Sarvepalli Radhakrishnan (Sarvepalli Radhakrishnayya; pronunciation 5 September 1888 – 17 April 1975) was an Indian philosopher and statesman who served as the second president of India from 1962 to 1967.
One of the most distinguished twentieth-century scholars of comparative religion and philosophy, Radhakrishnan held the King George V Chair of Mental and Moral Science at the University of Calcutta from 1921 to 1932 and Spalding Chair of Eastern Religion and Ethics at University of Oxford from 1936 to 1952.
Radhakrishnan’s philosophy was grounded in Advaita Vedanta, reinterpreting this tradition for a contemporary understanding. He defended Hinduism against what he called “uninformed Western criticism”, contributing to the formation of contemporary Hindu identity.
He has been influential in shaping the understanding of Hinduism, in both India and the west, and earned a reputation as a bridge-builder between India and the West.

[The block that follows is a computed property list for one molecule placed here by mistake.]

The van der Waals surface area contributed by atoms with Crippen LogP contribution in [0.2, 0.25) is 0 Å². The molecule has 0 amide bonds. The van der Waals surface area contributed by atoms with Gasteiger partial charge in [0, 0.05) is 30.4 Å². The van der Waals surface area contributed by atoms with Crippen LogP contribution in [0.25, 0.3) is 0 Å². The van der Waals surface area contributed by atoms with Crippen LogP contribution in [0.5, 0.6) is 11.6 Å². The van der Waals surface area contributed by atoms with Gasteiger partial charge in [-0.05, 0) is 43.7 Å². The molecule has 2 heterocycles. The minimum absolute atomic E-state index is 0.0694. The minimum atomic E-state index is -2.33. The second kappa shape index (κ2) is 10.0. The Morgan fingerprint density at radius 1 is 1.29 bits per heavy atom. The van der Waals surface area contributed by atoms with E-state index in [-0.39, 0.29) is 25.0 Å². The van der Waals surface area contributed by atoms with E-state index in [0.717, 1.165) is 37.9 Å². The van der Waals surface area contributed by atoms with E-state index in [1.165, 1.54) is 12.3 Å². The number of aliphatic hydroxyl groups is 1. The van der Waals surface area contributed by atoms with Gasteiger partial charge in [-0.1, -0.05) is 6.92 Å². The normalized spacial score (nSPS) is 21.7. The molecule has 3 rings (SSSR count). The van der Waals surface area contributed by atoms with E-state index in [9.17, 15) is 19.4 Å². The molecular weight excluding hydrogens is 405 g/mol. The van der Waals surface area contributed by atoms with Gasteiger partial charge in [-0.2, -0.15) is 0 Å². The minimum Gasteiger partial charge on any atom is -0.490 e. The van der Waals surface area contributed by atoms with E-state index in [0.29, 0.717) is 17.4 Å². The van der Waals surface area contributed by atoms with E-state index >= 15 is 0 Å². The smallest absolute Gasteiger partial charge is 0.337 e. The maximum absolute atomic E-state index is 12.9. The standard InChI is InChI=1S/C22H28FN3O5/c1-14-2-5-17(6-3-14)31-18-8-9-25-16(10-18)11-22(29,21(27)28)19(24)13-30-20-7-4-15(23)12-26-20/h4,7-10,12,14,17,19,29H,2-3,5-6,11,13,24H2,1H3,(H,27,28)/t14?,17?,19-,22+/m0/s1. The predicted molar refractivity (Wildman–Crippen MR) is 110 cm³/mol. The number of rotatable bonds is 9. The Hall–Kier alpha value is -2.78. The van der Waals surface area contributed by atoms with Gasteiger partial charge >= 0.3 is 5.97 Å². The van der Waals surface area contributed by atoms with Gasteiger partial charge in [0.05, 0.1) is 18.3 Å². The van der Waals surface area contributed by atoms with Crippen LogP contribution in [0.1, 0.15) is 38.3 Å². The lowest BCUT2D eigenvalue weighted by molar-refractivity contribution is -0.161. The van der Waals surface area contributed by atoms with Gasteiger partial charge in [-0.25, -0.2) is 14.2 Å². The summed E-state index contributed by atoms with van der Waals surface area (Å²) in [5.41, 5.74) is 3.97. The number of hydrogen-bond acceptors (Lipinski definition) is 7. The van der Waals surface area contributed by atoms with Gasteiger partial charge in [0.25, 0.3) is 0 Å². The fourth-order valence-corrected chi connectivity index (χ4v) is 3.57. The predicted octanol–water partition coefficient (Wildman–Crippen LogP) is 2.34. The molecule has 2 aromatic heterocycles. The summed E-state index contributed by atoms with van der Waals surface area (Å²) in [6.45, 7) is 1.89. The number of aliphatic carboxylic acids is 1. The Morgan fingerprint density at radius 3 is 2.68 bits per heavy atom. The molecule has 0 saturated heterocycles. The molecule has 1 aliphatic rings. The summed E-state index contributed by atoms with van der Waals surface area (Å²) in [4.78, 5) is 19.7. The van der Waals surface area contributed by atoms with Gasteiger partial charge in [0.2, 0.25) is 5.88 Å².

Radhakrishnan was awarded several high awards during his life, including a knighthood in 1931, the Bharat Ratna, the highest civilian award in India, in 1954, and honorary membership of the British Royal Order of Merit in 1963.
He was also one of the founders of Helpage India, a non profit organisation for elderly underprivileged in India. Radhakrishnan believed that “teachers should be the best minds in the country”. Since 1962, his birthday has been celebrated in India as Teachers’ Day on 5 September every year.